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How to stop ISP throttling with a VPN

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While most internet service providers (ISPs) strive to deliver a fast service, sometimes, your internet is slow because your ISP is slowing it on purpose to minimize bandwidth congestion, or regulate traffic. This is known as ‘bandwidth throttling’.

How can you stop bandwidth throttling? How can you tell if it’s happening to you? And how can you improve the performance of your internet?

A VPN isn’t just good for keeping your data secure, it’s also a useful tool for stopping ISP throttling and keeping your internet speeds running smoothly.

This all means you can avoid that painful wait for a buffering wheel to disappear, or those long seconds waiting for a web page to load.

A short guide on how to fix ISP throttling with a VPN

If you hide the type of content you’re viewing from your ISP, you can avoid ISP throttling. This is because ISPs may slow your internet speed if you are doing something online that takes up a lot of bandwidth. If your ISP doesn’t know whether you’re streaming something in high definition on US Netflix or merely reading a page of simple HTML text, then you won’t be picked out for using up a lot of bandwidth.

There are other reasons ISPs throttle traffic, but we will go into them later in the article.

A VPN helps encrypt this information and keep it hidden from your ISP, so you can keep enjoying fast internet. Here’s all you need to do:

  1. Download a reputable VPN from your device’s app store or from the VPN’s website. We recommend NordVPN, as it is fast and reliable.
  2. Create an account with the VPN.
  3. Sign in and connect to your desired server location.
  4. Enjoy your fast internet!

ISP throttling explained

How ISP throttling works screenshot

Bandwidth throttling occurs when your ISP deliberately slows your internet. While this might be because you have reached your data cap for the month, or you haven’t paid for your super-fast broadband, more often than not, your ISP will slow your internet speeds regardless of your contract status.

If you imagine the traffic passing through an ISP’s server to be like the traffic passing along a freeway, it makes sense that the more traffic there is, the slower it moves.

Streaming Netflix or using gaming in high definition uses up a lot of bandwidth. To keep things moving, ISPs may throttle, or slow internet service in order to allow users to at least keep accessing the sites they need to, even if the experience is slower.

Why do ISPs really throttle connections?

An ISP would tell you that users experience throttling because you may have gone over your data cap or not paid your internet bill for the month. And of course, there’s the old party line that it is just trying to keep traffic flowing through the network.

But what’s the real reason for all this throttling? Even when ISPs promise unlimited super-fast broadband, the reality is that if everyone is streaming or gaming in 4k, it simply costs too much to supply everyone with the high-speed connectivity they need.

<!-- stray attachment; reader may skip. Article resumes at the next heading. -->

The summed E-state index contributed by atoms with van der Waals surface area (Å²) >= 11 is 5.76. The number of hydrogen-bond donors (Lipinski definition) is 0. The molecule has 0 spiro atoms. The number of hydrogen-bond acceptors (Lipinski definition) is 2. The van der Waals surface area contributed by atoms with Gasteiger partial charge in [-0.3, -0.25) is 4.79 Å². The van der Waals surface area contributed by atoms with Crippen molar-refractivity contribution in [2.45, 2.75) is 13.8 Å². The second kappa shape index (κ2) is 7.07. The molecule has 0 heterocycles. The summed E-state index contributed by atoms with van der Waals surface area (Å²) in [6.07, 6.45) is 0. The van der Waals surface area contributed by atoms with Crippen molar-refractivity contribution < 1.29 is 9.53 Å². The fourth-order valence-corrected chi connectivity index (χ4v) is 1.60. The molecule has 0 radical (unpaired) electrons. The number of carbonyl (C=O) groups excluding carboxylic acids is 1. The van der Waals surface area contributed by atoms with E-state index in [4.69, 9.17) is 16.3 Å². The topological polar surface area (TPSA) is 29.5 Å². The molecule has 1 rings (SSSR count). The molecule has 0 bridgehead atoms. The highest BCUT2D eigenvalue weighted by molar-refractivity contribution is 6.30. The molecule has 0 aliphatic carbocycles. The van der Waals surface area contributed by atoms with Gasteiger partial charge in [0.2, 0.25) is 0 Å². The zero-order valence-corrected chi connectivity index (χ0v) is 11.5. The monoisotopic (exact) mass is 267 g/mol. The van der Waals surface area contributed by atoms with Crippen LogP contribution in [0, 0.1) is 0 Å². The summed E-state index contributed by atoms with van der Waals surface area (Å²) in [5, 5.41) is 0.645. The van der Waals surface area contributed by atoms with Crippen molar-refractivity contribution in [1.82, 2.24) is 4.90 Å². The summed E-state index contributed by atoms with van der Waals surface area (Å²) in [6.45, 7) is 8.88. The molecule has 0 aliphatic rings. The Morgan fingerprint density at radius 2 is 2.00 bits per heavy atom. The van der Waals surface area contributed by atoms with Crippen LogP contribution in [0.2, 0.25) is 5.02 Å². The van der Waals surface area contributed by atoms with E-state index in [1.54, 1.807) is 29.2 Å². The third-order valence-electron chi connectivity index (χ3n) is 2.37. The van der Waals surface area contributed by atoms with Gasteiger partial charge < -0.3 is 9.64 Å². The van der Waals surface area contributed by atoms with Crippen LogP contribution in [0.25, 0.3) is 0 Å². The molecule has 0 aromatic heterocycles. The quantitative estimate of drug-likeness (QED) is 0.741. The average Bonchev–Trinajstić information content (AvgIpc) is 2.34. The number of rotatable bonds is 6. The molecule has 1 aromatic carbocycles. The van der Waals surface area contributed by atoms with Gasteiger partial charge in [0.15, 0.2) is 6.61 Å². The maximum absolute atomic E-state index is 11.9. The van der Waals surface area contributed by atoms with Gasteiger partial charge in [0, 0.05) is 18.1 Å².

So ISPs react by limiting the bandwidth of everyone using the server, under the guise of preventing total crashes. The reality is that it is just cheaper to set all users to the same speed.

However, you might find that certain types of internet usage lead to more throttling than others. ISPs that have a ‘fast lane’ deal with Netflix for example, might throttle the streaming of content on a competitor like Disney Plus or Amazon Prime, in order to manipulate the behavior of its users.

Some services pay for ‘fast lanes’ for their content, and ISPs happily take that payment. But all this depends on an ISP being able to see what content you are using. After all, your ISP can’t slow your Netflix connection if it can’t see that you’re using Netflix.

Is ISP throttling illegal?

In 2011, the Federal Communications Commission (FCC) decreed that internet providers must not discriminate against what type of content gets throttled. After much back and forth over the last ten years, it is not technically legal in the US to restrict particular types of content. However, it is legal to offer ‘fast lane’ services to companies that want their content prioritized.

The other issue facing those who still believe in Net Neutrality is the fact that it is very difficult to prove that an ISP is purposefully throttling specific types of data.

If an ISP slows down your Netflix performance, it isn’t reflected in internet speed scores. This means you can lose performance without any way of knowing if it is down to throttling. So even if it was illegal, it’s virtually impossible to prove.

How to tell if your ISP is throttling you

Internet Health Test to find isp throttling screenshot

Slower internet at peak hours, incredibly slow downloading and lagging video content are all indicators, but not proof of throttling.

If you want to confirm your suspicions, you can use an Internet Health Test to check various connections for signs of poor performance. If you check the connectivity of the same app that uses different service providers and find you have results that vary massively between each service provider, you can be pretty sure that you are a victim of ISP throttling.

How does a VPN solve throttling issues?

As we have already mentioned, ISPs don’t usually reduce the bandwidth of all their users completely equally. In fact, a lot of ISPs have a monetary incentive to throttle specific types of content. And that means that an ISP needs to know what content you are looking at in order to throttle it.